Reveal 4 fascinating facts about John Wayne’s 1963 film ‘McLintock!
A Standout Film In John Wayne’s Catalog . In the immense list that is John Wayne’s filmography, one title stands out among the rest. That movie would be McLintock! which starred Wayne and Maureen O’Hara in the lead roles.
Loosely based on William Shakespeare’s The Taming of the Shrew, McLintock! is a Western in which John played the role of cattle, timber, and mining baron George Washington “G.W.” McLintock. Maureen played his estranged wife, Katherine, who moves out East after suspecting that G.W. cheated on her.However, she eventually comes back to his town, and the two find themselves tangled up in a series of messes.
The film also focuses on the couple’s daughter, Becky, who was played by Stefanie Powers. Once Becky comes back to town after her time away at college, she brings along a suitor named “Junior” Douglas, who was played by Jerry Van Dyke. But eventually, Rebecca ends up falling in love with a young man who lives in her father’s home named Dev, who was played by John’s son Patrick.
If you’re a fan of John’s movies, you’ve definitely seen McLintock! a time or two…or more. But there’s a few facts about the film and its creation that you’re likely clueless about.That’s what we’re here for, to tell you those facts! Are you excited to learn what they are?https://www.youtube.com/embed/VcAzj_b0bIM
1. The Movie Was Produced By John’s Son : John Wayne was always good about including his children in his projects, and ended up launching their careers in the process. While you likely already knew before reading this list that the character Dev was played by John’s son Patrick, did you know that another one of his children was involved in the film as well?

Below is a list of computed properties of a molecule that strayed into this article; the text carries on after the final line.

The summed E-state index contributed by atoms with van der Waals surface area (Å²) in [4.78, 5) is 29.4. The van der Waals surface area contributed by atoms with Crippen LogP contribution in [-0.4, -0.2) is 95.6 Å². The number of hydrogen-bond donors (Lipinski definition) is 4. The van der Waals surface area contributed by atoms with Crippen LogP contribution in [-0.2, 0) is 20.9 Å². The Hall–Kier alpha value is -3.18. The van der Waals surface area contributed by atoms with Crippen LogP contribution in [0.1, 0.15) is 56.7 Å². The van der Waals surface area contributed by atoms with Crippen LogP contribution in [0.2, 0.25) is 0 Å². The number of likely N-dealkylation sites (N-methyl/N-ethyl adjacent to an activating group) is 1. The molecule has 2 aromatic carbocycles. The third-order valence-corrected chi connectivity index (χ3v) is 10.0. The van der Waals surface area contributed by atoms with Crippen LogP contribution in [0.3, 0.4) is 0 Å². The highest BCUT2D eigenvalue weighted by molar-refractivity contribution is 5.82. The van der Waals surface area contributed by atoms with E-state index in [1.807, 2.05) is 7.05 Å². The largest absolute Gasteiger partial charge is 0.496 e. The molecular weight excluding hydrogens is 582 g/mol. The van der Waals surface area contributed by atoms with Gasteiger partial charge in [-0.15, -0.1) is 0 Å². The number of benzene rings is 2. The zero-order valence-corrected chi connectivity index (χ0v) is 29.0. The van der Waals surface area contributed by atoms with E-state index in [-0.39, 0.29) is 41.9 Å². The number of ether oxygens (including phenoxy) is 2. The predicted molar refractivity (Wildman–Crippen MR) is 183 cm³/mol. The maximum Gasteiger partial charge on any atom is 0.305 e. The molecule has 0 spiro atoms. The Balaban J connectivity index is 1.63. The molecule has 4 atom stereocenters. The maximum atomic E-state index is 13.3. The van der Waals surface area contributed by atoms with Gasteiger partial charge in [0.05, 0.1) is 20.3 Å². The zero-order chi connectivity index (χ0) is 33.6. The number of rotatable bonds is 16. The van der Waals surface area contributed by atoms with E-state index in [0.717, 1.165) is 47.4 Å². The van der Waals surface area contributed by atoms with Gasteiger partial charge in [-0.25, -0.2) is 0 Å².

It turns out that John’s eldest son, Michael, served as the sole producer of the film. Although Michael had worked on many other films in the past, McLintock! was the first that he ever fully produced.
2. John Insisted On One Of The Actresses Being Cast : One of the supporting roles in McLintock! was played by the immensely popular and beloved Yvonne De Carlo. She played Louise Warren, a widow who moves in to McLintock’s home with her two children and serves as the housekeeper and cook.https://www.youtube.com/embed/4aF4oGRM9Q0
While Yvonne appeared in a number of starring roles in earlier years, she was forced to accept supporting roles as her career declined. You probably didn’t know this before, but she may not have ever been cast in McLintock! if it wasn’t for John insisting that she be given a part.
John wanted Yvonne to be cast in the film because her husband, stuntman Bob Morgan, had been seriously injured while working on the movie How the West Was Won, which John also starred in. The injuries put an end to Bob’s career, so why John Yvonne to have a role in McLintock! when it came time to start filming it.
3. John Wanted To Do One Stunt Because It Looked Fun : According to John’s son and the film’s producer, Michael, John really wanted to do one of his own stunts in the film. The stunt required John to jump from a hayloft down into a pile of hay below.
Michael said that his dad thought the stunt looked like a lot of fun, and he declared that he wanted to do it himself. The studio wasn’t too keen on the idea, since John was one of the brightest stars in Hollywood at the time.
John finally won the argument, and he got the chance to perform the stunt himself. However, the studio also shot the scene with a stuntman as well in case something went wrong.
4. There Isn’t A Bit Of Mud To Be Found In The Famous Brawl Scene : Sometimes, films have to substitute other substances for their real-life counterparts, such as blood, or even ice cream. In the case of the famous mudhole brawl scene that takes place in McLintock! the “mud” wasn’t mud at all!
In reality, the substance used in the mudhole brawl scene was a material called bentonite. This material is typically used while drilling oil wells, and resembles chocolate syrup in terms of appearance and consistency. On the movie screen, it stands in as a good substitute for mud, which is usually much thicker.